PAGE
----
Sunday, December 4, 2016

Rather than reflecting the failure of American economic policy, the trade deficit may be better viewed as a sign of success.

See Want to Rev Up the Economy? Don’t Worry About the Trade Deficit by Greg Mankiw.
"The most important lesson about trade deficits is that they have a flip side. When the United States buys goods and services from other nations, the money Americans send abroad generally comes back in one way or another. One possibility is that foreigners use it to buy things we produce, and we have balanced trade. The other possibility, which is relevant when we have trade deficits, is that foreigners spend on capital assets in the United States, such as stocks, bonds and direct investments in plants, equipment and real estate.

In practice, these capital inflows from abroad have been large. Net foreign ownership of American capital assets has risen to about $8 trillion from $2.5 trillion at the end of 2010."

"It is easy to understand why foreigners are eager to buy American assets. Despite the meager recovery from the financial crisis and recession of 2008-9, the United States remains one of the more vibrant economies of the developed world. And if you want a safe place to park your wealth, United States Treasuries are your best bet.

The trade deficit is inextricably linked to this capital inflow. When foreigners decide to move their assets into the United States, they have to convert their local currencies into American dollars. As they supply foreign currency and demand dollars in the markets for currency exchange, they cause the dollar to appreciate."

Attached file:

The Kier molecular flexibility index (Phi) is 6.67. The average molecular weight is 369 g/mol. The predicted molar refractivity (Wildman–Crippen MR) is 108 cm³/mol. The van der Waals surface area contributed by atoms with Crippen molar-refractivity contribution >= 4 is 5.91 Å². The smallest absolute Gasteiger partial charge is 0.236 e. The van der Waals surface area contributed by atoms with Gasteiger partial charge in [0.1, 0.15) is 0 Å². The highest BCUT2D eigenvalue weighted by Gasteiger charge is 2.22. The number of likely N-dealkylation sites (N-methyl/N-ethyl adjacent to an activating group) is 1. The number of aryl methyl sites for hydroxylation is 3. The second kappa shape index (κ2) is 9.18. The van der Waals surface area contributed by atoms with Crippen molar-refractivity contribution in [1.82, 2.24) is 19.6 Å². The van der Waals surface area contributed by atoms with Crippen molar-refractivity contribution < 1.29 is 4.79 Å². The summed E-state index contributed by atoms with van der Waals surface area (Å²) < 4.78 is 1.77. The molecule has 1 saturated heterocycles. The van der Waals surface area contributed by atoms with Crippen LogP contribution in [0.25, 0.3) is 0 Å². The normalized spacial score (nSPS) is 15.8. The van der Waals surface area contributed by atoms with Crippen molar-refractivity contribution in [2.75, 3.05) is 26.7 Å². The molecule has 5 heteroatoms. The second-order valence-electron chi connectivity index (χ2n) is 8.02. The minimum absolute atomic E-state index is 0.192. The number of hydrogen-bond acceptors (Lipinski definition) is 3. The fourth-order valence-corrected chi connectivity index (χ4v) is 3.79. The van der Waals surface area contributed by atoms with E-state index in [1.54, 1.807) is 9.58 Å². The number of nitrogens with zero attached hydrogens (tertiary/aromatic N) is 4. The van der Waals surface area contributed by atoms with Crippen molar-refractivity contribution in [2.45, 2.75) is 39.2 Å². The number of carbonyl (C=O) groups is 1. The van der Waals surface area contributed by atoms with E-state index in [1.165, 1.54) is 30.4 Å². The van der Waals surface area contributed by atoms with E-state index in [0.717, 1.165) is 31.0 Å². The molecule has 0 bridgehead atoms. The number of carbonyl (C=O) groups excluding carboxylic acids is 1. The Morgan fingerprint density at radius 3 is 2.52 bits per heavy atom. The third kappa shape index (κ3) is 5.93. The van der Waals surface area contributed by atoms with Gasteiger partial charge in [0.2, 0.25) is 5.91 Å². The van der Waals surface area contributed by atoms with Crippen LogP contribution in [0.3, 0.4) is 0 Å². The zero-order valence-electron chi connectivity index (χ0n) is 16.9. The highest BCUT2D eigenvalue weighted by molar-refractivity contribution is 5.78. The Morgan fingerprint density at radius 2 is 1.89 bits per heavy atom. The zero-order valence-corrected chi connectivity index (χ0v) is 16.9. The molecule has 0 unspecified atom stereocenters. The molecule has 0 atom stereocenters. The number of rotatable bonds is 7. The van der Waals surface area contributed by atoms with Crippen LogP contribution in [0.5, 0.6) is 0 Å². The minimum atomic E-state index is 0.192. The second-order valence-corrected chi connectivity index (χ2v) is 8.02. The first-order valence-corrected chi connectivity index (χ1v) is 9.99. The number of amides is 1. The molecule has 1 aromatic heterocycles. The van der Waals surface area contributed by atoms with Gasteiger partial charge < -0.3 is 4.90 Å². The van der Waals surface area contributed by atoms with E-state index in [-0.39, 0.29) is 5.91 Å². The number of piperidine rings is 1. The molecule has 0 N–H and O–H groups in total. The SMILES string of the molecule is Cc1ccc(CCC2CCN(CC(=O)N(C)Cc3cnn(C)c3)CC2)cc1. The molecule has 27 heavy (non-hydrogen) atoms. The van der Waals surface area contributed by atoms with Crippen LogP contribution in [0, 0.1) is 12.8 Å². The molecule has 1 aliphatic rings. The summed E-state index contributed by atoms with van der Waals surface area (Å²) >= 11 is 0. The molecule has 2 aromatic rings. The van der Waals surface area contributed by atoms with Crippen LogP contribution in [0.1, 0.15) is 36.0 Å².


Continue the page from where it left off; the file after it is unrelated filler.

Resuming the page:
"many of the policies proposed by Mr. Trump will increase the trade deficit rather than reduce it. He has proposed scaling back both burdensome business regulations and taxes on corporate and other business income. His tax cuts and infrastructure spending will most likely increase the government’s budget deficit, which tends to increase interest rates. These changes should attract even more international capital into the United States, leading to an even stronger dollar and larger trade deficits."

"When American consumers facing higher import prices from tariffs stop buying certain products from abroad, they will supply fewer dollars in foreign-exchange markets. The smaller supply of dollars will drive the value of the dollar further upward."

"The United States had a large trade deficit in 2009, when the unemployment rate reached 10 percent, but it had an even larger trade deficit in 2006, when the unemployment rate fell to 4.4 percent."

"the trade deficit may be better viewed as a sign of success. The relative vibrancy and safety of the American economy is why so many investors around the world want to move their assets here. (And similarly, it is why so many workers want to immigrate here.)"

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